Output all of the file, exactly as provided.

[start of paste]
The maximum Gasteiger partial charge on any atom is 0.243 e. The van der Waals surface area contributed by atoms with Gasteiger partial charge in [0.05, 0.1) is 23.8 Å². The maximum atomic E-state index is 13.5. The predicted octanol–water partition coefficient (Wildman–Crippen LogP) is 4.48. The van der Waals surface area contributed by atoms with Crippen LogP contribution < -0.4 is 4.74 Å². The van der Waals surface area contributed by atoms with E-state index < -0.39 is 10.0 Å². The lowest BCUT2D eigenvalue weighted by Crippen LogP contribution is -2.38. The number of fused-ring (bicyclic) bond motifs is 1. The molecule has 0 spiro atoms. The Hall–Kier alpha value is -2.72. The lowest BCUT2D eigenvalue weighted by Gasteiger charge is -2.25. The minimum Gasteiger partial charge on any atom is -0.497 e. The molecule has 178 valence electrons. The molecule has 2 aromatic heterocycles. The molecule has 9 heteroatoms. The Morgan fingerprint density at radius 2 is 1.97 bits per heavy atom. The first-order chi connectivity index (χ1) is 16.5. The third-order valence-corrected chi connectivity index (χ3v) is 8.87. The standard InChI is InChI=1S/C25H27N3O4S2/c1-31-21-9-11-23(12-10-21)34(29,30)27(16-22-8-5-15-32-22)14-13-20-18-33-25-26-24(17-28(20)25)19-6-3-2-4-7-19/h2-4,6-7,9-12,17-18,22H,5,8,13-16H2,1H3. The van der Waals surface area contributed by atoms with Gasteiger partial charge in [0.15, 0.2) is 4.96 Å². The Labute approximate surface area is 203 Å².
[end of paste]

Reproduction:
The maximum Gasteiger partial charge on any atom is 0.243 e. The van der Waals surface area contributed by atoms with Gasteiger partial charge in [0.05, 0.1) is 23.8 Å². The maximum atomic E-state index is 13.5. The predicted octanol–water partition coefficient (Wildman–Crippen LogP) is 4.48. The van der Waals surface area contributed by atoms with Crippen LogP contribution < -0.4 is 4.74 Å². The van der Waals surface area contributed by atoms with E-state index < -0.39 is 10.0 Å². The lowest BCUT2D eigenvalue weighted by Crippen LogP contribution is -2.38. The number of fused-ring (bicyclic) bond motifs is 1. The molecule has 0 spiro atoms. The Hall–Kier alpha value is -2.72. The lowest BCUT2D eigenvalue weighted by Gasteiger charge is -2.25. The minimum Gasteiger partial charge on any atom is -0.497 e. The molecule has 178 valence electrons. The molecule has 2 aromatic heterocycles. The molecule has 9 heteroatoms. The Morgan fingerprint density at radius 2 is 1.97 bits per heavy atom. The first-order chi connectivity index (χ1) is 16.5. The third-order valence-corrected chi connectivity index (χ3v) is 8.87. The standard InChI is InChI=1S/C25H27N3O4S2/c1-31-21-9-11-23(12-10-21)34(29,30)27(16-22-8-5-15-32-22)14-13-20-18-33-25-26-24(17-28(20)25)19-6-3-2-4-7-19/h2-4,6-7,9-12,17-18,22H,5,8,13-16H2,1H3. The van der Waals surface area contributed by atoms with Gasteiger partial charge in [0.15, 0.2) is 4.96 Å². The Labute approximate surface area is 203 Å².